// . //  Insights //  3 Attrition Remedies As Talent Grows Scarce

Increasing numbers of workers are quitting their jobs, and many of the rest are contemplating a change. Only half of employees are content with their current jobs, according to an Oliver Wyman survey. About one in four has already switched or is actively looking for a new job. Another fifth are passively looking, suggesting that more attrition is likely in the future.  

The impact on companies is potentially severe. Replacing an employee incurs direct costs from the hiring process and indirect costs from the loss of productivity, as new hires need time to get up to speed. If a knowledge worker making €75,000 per year leaves, replacing them could cost between €37,500 and €56,250 in recruitment, onboarding, and hiring costs. For a bank with 50,000 employees, a rise in voluntary attrition from 2% pre-COVID to 3% post-COVID means around €23 million in additional costs.

The clearest cause of the increase in resignations is the COVID pandemic, which has led people to reflect on their lives and careers. In the survey, 48% of respondents agreed that “What’s been happening has helped me reassess what truly matters to me.” Other comments included, “My health matters so much more than money now,” and “COVID-19 made me rethink my priorities. Life is important, and so is family.” As a result, more people have started to work freelance to achieve a more balanced lifestyle. Others are seeking employers that offer better working conditions.


To keep attrition at a manageable level, companies first need to understand their workforce. Young parents have different priorities to employees who are single, for example. For blue-collar workers, pay is important, and at many US clients we have found one of the biggest predictors of retention to be family participation in company healthcare coverage.

Knowledge workers tend to consider pay and healthcare a given, so a more holistic approach is required. This can be developed and refined for each company by institutionalizing exit interviews. Here are three initial steps that could be effective in retaining staff.

1. Adapt Working Practices To The Employees

Many companies have adopted flexibility of location, by accepting some form of remote working. Companies should now become more flexible over other dimensions of work, starting with time. This could take the form of a six-hour day, a four-day workweek, or recharge days – say one Friday a month off. Such a system will need to be designed and implemented with the company’s particular needs in mind. Careful planning will be needed to avoid gaps in customer service. But done right, such a system could lead to better client coverage from fewer working hours per employee.

2. Trust And Empower Employees

Large organizations, such as banks, tend to be hierarchical. This can frustrate talented employees, who might be tempted by jobs in private equity or digital technology, which offer more space to take initiative. Faster promotion can help. It is a sign of trust, and the probability of attrition reduces significantly following a promotion.

People stay where they are being adequately – but not overly – challenged and where they feel they have an impact. So, companies should give employees space, empower them, and create the conditions for a sense of personal accomplishment. In addition, training opportunities are a sign that the company values an employee. These can include education benefits, such as financing a post-graduate or executive-leader program. Leaders should take care to carry out these changes, while ensuring that employees still feel comfortable to speak openly and challenge colleagues and management.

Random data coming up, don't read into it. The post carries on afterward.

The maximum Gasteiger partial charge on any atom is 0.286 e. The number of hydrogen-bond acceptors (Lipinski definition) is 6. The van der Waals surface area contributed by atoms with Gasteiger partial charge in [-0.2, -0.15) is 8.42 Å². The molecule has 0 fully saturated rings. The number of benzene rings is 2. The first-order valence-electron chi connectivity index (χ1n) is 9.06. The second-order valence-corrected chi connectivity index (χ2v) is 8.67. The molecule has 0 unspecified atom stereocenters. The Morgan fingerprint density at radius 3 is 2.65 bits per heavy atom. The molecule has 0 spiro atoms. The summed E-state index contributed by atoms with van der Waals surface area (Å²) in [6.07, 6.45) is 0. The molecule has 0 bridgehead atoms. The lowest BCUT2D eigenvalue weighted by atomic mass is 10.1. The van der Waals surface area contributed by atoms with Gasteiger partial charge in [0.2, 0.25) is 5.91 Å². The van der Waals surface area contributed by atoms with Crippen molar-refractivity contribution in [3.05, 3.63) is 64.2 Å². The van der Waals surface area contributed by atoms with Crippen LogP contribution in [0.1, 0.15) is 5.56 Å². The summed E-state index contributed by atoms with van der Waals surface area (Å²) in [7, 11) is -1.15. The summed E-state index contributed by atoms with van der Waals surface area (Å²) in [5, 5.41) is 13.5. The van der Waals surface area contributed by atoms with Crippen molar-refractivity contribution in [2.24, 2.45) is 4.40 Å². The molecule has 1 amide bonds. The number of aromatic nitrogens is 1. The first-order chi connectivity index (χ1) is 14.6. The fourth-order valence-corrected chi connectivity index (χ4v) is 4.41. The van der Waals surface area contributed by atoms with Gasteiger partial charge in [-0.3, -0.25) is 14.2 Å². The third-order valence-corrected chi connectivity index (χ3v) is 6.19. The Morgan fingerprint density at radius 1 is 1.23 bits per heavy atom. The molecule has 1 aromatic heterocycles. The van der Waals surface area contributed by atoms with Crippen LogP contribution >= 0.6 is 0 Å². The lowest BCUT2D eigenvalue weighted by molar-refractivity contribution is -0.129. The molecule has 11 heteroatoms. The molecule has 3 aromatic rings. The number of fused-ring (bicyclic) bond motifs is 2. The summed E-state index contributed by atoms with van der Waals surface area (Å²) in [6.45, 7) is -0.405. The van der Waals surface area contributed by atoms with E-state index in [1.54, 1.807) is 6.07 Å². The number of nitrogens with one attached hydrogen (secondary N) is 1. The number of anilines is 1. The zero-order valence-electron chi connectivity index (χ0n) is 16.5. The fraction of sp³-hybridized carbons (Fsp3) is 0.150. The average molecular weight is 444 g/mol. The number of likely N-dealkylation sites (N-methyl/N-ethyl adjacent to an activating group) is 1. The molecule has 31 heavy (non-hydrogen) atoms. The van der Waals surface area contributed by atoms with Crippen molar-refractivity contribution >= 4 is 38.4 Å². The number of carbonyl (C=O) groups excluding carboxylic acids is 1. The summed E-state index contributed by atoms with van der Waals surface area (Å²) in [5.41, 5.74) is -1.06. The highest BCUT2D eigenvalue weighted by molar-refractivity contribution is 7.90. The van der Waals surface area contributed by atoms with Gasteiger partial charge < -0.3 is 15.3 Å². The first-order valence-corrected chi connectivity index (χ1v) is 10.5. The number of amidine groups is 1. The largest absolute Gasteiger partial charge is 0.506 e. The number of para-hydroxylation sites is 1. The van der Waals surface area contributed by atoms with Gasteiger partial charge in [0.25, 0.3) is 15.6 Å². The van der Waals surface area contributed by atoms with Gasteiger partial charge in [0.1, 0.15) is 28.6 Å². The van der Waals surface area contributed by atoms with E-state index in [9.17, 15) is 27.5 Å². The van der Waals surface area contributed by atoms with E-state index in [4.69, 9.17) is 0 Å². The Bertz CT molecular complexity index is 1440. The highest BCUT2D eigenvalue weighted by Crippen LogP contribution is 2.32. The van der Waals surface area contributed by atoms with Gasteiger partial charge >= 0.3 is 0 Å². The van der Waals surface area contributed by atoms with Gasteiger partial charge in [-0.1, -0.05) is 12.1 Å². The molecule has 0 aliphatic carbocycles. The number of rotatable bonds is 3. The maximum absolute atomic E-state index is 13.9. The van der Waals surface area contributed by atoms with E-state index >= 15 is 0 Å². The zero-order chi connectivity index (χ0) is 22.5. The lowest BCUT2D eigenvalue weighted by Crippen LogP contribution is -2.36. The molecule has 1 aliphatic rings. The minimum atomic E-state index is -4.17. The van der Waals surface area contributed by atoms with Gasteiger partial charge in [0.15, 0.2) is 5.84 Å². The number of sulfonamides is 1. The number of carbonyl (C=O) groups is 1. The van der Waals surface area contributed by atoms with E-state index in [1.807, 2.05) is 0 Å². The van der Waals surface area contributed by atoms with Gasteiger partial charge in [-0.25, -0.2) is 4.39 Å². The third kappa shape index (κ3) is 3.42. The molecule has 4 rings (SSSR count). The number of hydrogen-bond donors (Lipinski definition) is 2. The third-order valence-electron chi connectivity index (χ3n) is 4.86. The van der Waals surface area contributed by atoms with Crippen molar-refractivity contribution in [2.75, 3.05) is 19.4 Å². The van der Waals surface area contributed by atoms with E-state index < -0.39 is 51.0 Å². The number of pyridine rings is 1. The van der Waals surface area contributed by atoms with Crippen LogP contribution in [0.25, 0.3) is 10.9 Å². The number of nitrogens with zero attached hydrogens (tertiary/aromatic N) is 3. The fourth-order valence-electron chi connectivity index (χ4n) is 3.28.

Organizations can make a big difference by pro-actively designing positive work relationships.

3. Design The Organization For Retention

In our experience, people often leave their bosses or co-workers – not their jobs. That means organizations can make a big difference by pro-actively designing positive work relationships, so it is worth helping managers develop people management skills.

Companies can create a positive work atmosphere right from the start. Employees who have a positive onboarding experience tend to perform better and stay longer. Mentoring programs help create meaningful relationships between junior and senior employees.

Team size and design are also crucial factors in work relationships and employees’ feelings of empowerment. One survey found that managers with more than 10 direct reports have too large a span of control, which reduces the power of their relationships. On the other hand, a span that is too small can lead to micro-management. It is therefore crucial to design teams the right sized that empower their members.

Perhaps most important is people’s need for praise, which can come in various forms. A smart, indirect way is to provide standout employees with platforms – placements in external publications or conference appearances, for example. This can lead to recognition – both public and among an employee’s peers. Senior company leaders can also go out of their way to praise employees, both inside and outside the company.

An Opportunity For Change

The sharp rise in employee turnover has come as a surprise, and organizations have only a short window to act: Around half of the employees actively looking for new jobs intend to leave within the next six months – this figure that rises to two-thirds in China. But companies can turn it into an advantage, by changing their working practices and focusing on how to get the best out of staff – and how to make them want to stay. In the past, most organizations expected employees to learn to fit in. Now, companies are learning to adapt to their workers.